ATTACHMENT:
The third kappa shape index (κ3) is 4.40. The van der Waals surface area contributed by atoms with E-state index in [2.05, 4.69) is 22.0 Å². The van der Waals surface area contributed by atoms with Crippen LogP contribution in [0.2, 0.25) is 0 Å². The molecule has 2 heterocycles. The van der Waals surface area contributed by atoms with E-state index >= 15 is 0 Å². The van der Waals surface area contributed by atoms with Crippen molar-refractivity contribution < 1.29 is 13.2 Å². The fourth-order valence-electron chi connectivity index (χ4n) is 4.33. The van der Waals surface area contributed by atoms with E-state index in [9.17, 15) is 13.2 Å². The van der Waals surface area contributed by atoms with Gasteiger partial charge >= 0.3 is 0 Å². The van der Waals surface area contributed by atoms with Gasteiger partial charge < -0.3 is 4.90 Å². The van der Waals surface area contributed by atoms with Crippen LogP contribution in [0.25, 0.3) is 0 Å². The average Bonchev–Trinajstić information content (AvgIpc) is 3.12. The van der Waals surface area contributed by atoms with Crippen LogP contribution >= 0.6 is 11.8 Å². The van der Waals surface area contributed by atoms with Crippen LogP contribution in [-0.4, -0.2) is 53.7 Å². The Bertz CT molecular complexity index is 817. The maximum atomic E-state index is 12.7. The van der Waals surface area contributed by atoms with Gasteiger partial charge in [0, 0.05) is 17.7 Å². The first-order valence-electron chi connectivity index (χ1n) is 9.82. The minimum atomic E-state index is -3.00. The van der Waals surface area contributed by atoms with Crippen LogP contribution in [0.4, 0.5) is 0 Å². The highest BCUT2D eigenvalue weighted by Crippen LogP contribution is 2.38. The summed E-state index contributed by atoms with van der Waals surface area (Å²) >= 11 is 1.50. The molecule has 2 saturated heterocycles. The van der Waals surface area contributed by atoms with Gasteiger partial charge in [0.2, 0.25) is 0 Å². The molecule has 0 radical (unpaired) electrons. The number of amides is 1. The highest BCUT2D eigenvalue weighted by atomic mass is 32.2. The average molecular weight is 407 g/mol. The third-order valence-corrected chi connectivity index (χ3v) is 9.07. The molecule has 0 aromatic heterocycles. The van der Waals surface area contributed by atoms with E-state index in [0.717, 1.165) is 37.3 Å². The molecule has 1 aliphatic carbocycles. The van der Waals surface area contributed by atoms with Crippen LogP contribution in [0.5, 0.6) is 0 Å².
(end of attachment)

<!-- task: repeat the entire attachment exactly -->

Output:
The third kappa shape index (κ3) is 4.40. The van der Waals surface area contributed by atoms with E-state index in [2.05, 4.69) is 22.0 Å². The van der Waals surface area contributed by atoms with Crippen LogP contribution in [0.2, 0.25) is 0 Å². The molecule has 2 heterocycles. The van der Waals surface area contributed by atoms with E-state index >= 15 is 0 Å². The van der Waals surface area contributed by atoms with Crippen molar-refractivity contribution < 1.29 is 13.2 Å². The fourth-order valence-electron chi connectivity index (χ4n) is 4.33. The van der Waals surface area contributed by atoms with E-state index in [9.17, 15) is 13.2 Å². The van der Waals surface area contributed by atoms with Gasteiger partial charge >= 0.3 is 0 Å². The van der Waals surface area contributed by atoms with Gasteiger partial charge < -0.3 is 4.90 Å². The van der Waals surface area contributed by atoms with Crippen LogP contribution in [0.25, 0.3) is 0 Å². The average Bonchev–Trinajstić information content (AvgIpc) is 3.12. The van der Waals surface area contributed by atoms with Crippen LogP contribution >= 0.6 is 11.8 Å². The van der Waals surface area contributed by atoms with Crippen LogP contribution in [-0.4, -0.2) is 53.7 Å². The Bertz CT molecular complexity index is 817. The maximum atomic E-state index is 12.7. The van der Waals surface area contributed by atoms with Gasteiger partial charge in [0, 0.05) is 17.7 Å². The first-order valence-electron chi connectivity index (χ1n) is 9.82. The minimum atomic E-state index is -3.00. The van der Waals surface area contributed by atoms with Crippen LogP contribution in [0.4, 0.5) is 0 Å². The highest BCUT2D eigenvalue weighted by Crippen LogP contribution is 2.38. The summed E-state index contributed by atoms with van der Waals surface area (Å²) >= 11 is 1.50. The molecule has 2 saturated heterocycles. The van der Waals surface area contributed by atoms with Gasteiger partial charge in [0.2, 0.25) is 0 Å². The molecule has 0 radical (unpaired) electrons. The number of amides is 1. The highest BCUT2D eigenvalue weighted by atomic mass is 32.2. The average molecular weight is 407 g/mol. The third-order valence-corrected chi connectivity index (χ3v) is 9.07. The molecule has 0 aromatic heterocycles. The van der Waals surface area contributed by atoms with E-state index in [0.717, 1.165) is 37.3 Å². The molecule has 1 aliphatic carbocycles. The van der Waals surface area contributed by atoms with Crippen LogP contribution in [0.5, 0.6) is 0 Å².